And at least we cruised into Thessaloniki, sighting a large Carrefour and an IKEA on the outskirts. We had no idea where we should go but when we’d reached what appeared to be the center (hint: Starbucks on the corner), we stopped and checked out the hotel we happened to be in front of. We’d agreed that we though this was “the big city” we would not spend more than 60 euros for our room. You can imagine our surprise, then, when we were told that the room with double and twin beds, refrigerator, air conditioning, decent bath, etc. was 35 euros (we had said that we’d stay for several nights, which makes a difference). Sold! (We were very happy to have the extra buying power for meals! [see tomorrow!]

After we settled in, it was getting to be lunch time and we lucked into an alleyway with several bustling tavernas and an ouzeri (which, we’ve learned, serves food with ouzo). We settled for the taverna since we were not very hungry. We had some very interesting leek fritters:

and a nice version of baked feta. (We’ll be making both at home.)

When we asked for the check, we were offered dessert on the house and for some silly reason did not decline, as we usually do. Well, we got a very crispy waffle with ice cream and whipped cream: about as typical a Greek dessert as possible.

After lunch we went exploring and I found a shop which makes engraved items (irresistible to me) and decided I needed a better fob for the Vespa keys;

Deb found a shop selling all sorts of beads and purchased a fine set of coral spheres to make into a necklace of the sort we had seen in the flea markets in Italy.

At dinner time, we decided to return to the ouzeri, principally because we’d seen another party enjoying what appeared to be a cheese fondue, with ouzo to wash it down, of course. We ordered a fancy ouzo:

and one of the two fondues on the menu (the Devil’s fondue). Mistake! It was really a stew of pork, nicely spiced with real heat — but I wanted cheese!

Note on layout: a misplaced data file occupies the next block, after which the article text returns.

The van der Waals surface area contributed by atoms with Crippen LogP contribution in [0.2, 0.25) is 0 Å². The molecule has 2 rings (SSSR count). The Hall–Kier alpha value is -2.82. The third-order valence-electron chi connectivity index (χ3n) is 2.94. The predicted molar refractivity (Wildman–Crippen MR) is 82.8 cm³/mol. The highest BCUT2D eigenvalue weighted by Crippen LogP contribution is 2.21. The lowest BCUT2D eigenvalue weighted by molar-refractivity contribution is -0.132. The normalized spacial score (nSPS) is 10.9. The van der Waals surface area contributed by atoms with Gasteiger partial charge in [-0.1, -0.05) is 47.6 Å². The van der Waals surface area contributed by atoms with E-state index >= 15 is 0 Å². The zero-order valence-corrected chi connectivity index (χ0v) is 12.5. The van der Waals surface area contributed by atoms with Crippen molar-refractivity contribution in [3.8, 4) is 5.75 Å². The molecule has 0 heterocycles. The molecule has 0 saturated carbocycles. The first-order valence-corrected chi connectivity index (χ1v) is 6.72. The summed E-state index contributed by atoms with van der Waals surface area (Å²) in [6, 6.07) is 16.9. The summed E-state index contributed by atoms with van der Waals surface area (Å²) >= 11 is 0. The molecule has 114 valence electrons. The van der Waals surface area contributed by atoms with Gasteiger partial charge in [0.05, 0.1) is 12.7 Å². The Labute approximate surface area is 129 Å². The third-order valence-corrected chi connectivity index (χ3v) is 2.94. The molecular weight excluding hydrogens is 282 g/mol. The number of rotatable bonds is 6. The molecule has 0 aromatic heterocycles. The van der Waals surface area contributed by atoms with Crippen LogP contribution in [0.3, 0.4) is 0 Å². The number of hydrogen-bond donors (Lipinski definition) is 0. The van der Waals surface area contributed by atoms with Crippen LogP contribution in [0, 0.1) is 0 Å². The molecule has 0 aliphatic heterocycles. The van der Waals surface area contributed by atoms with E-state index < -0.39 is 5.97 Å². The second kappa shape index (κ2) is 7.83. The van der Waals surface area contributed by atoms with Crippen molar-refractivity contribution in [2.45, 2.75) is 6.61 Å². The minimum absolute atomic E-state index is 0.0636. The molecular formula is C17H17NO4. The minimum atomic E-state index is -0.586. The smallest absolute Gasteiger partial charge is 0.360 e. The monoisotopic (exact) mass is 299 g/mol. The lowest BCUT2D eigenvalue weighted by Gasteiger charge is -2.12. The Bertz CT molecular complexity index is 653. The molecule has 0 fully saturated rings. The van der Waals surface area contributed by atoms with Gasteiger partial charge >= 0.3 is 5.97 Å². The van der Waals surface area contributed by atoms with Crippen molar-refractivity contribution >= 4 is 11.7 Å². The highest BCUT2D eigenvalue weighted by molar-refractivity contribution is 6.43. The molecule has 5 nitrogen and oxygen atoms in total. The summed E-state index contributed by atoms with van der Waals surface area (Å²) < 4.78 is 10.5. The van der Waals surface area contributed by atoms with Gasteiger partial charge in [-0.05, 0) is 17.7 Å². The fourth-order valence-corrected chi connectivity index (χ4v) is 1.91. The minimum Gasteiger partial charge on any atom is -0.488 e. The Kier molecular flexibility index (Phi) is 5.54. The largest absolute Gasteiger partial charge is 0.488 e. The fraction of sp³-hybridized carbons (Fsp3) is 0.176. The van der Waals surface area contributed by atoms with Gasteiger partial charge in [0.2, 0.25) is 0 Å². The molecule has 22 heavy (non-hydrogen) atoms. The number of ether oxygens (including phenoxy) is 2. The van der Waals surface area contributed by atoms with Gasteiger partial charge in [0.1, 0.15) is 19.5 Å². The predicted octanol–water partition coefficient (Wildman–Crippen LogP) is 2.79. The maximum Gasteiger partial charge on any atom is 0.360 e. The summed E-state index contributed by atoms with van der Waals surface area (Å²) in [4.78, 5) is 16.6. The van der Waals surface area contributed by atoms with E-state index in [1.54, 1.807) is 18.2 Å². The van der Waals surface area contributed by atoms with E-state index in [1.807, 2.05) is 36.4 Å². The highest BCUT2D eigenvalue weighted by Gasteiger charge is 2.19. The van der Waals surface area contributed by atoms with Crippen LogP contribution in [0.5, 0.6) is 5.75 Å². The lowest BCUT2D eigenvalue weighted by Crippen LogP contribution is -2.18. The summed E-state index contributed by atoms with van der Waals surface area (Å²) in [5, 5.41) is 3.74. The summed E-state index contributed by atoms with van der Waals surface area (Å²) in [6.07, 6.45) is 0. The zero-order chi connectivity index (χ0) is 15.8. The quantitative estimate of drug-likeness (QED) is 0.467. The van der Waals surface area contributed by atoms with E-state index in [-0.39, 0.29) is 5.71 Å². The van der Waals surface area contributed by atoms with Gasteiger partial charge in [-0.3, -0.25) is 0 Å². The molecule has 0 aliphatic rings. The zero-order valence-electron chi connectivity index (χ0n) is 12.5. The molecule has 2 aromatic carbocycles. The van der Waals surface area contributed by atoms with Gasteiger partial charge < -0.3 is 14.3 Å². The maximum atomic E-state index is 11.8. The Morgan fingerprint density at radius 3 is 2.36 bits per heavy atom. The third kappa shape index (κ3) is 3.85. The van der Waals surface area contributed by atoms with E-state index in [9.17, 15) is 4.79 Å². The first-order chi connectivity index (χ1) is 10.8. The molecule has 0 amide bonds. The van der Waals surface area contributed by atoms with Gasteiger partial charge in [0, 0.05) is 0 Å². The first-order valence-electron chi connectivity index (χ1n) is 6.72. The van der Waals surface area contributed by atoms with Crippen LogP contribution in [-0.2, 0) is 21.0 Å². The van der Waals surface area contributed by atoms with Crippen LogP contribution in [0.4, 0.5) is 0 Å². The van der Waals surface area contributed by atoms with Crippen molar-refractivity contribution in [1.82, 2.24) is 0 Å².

One of the real puzzles about Greece is the minuscule size of the paper napkins dispensed at restaurants. So I decided to demonstrate the silliness of it:

Again, asking for the check produced an offer of dessert on the house but when we declined we were given two small glasses of what tasted like a cherry digestif:

Walking home, we had to marvel at the convenience of the Greek method of parking scooters: wherever you want! Here’s a photo of our Hotel Ilios with the Vespa (circled) just outside the front door (Starbucks on the corner):

[3175km; 35; 26; xx]

Knockout meal (in a museum restaurant!)

July 3, 2011 by B Ruml

Friday, July 1: Thessaloniki. We woke up this morning determined to see the town. But first, we took advantage of the Starbucks on the ground floor of the hotel (reception is one floor up).

We hopped on the unloaded Vespa (quite a difference) and headed across town to the Archeological Museum, generally considered to be the top sight. The 1960s building, said to be the finest modernist building in town, was quite bad but the exhibits, reinstalled in 2008, were well done. The big star was a room full of gold jewelry found in various graves in Vergina. We saw enough gold laurel wreaths to last us for a long while and every other sort of jewelry (as you can tell, not my thing).

We had saved the Museum of Byzantine Culture (next door) as our second stop because the guidebooks said that it had a very well regarded cafe/restaurant. So, before looking at the museum itself we went to the restaurant and were astonished at the fine design and high-end decor. When we looked at the menu, it became clear that this was more like The Modern, the fine dining restaurant at MoMA, than any normal museum restaurant: buffalo mozzarella in a caprese salad, etc., etc. The table setting was by far the finest we’d seen:

We asked our friendly waitress what was good and she recommended the white snapper at 34 euros a plate. We decided not to go that far just yet and ordered the fish tartare — absolutely outstanding (take that Eric Ripert!):

The fennel ravioli with shrimp — again, world-class with squid ink pasta:

The least of our dishes was the “lamb meatballs” which we would have described as kefte with fries:

Our real tipoff abut what we were in for came at the beginning of the meal when our waitress brought an amuse-bouche of fish soup. Excellent with a very refined brunoise technique. Note the dill, a magic ingredient around here:

At the end of such a fine, satisfying meal, we didn’t feel we could do the museum itself justice so we left it for tomorrow.

[3190km; 35, 54, 83]

Saturday in Thessaloniki

July 4, 2011 by Debra Dawson

Saturday, July 2: Thessaloniki. We returned to the Museum of Byzantine Culture which featured 10 rooms, beginning with columns, capitals, and other components of the early church, from 400-700 AD. One of many capitals:

And a silver reliquary box:

We had lunch in the museum cafe for the second day in row. The scene:

Two highlights: the amuse-bouche of gazpacho: